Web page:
Arguments Against Surrogacy

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According to Judicial Dictionary of Words and Phrases: Surrogacy1: Surrogacy an armament in which a woman (“the carrying mother”) agrees to bear a child and to hand over the child on birth to another person or persons (“the commission parents”) the carrying may have been artificially inseminated with the sperm of the commission father or donates gemmates from the commissionating partners may be used to create an embryo that is a carried to term by her. In the later case, the carrying mother will be genetically unrelated to the child. Commercial Surrogacy2: Commercial Surrogacy is a form of surrogacy in which a gestational carrier is paid to carry a child to maturity in her womb and is usually resorted to by higher income infertile couples who can afford the cost involved or people who save or borrow in order to complete…show more content…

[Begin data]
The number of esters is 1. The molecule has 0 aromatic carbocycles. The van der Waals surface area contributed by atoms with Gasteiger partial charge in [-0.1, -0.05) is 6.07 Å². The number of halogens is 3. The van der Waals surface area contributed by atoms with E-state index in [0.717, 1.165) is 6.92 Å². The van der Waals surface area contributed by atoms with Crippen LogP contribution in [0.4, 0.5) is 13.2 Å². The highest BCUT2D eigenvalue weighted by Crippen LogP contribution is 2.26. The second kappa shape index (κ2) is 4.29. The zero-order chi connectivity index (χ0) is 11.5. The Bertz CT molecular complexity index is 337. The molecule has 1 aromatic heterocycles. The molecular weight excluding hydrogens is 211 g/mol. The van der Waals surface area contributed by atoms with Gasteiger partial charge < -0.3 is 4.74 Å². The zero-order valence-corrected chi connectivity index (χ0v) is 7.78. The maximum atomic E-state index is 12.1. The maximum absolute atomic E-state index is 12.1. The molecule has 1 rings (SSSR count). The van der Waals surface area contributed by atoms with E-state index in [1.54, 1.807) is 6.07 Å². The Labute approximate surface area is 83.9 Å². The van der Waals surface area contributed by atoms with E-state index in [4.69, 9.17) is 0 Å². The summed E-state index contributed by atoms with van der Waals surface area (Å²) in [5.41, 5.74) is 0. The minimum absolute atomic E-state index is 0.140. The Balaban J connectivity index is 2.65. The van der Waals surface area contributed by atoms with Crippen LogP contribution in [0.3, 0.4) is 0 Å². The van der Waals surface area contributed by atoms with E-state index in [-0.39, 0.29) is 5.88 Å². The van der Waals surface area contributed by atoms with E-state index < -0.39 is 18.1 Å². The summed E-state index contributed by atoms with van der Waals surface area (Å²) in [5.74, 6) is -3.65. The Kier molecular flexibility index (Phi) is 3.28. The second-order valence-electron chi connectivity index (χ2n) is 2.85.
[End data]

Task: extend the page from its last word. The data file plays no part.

A skepticism fuelled by several controversial cases, such as the cases of Baby M and Baby Manji3 Although empirical studies on attitudes toward surrogacy are surprisingly scarce and the available evidence local or anecdotal to its nature. The existing studies seem to confirm the skeptical view. The majority of the various samples have negative or agnostic attitudes toward gestational surrogacy. In focusing on surveys on commercial surrogacy, an increase in negative attitudes is reasonable to expect . Among scholars, an equally strong resistance against surrogacy and in particular its commercial version is common. For instance, Rimm (2008-2009, p. 1443) notes the ”[…] strong critiques of the practice of surrogacy advanced by courts, legislatures, and legal scholars.” The harm argument covers a number of possible harms: Harm to the surrogate (physical, emotional, or financial), harm to the child, harm to the surrogate’s own children, and harm to society in general. However, the most pressing concern tends to be the postpartum social and psychological wellbeing of the child and the

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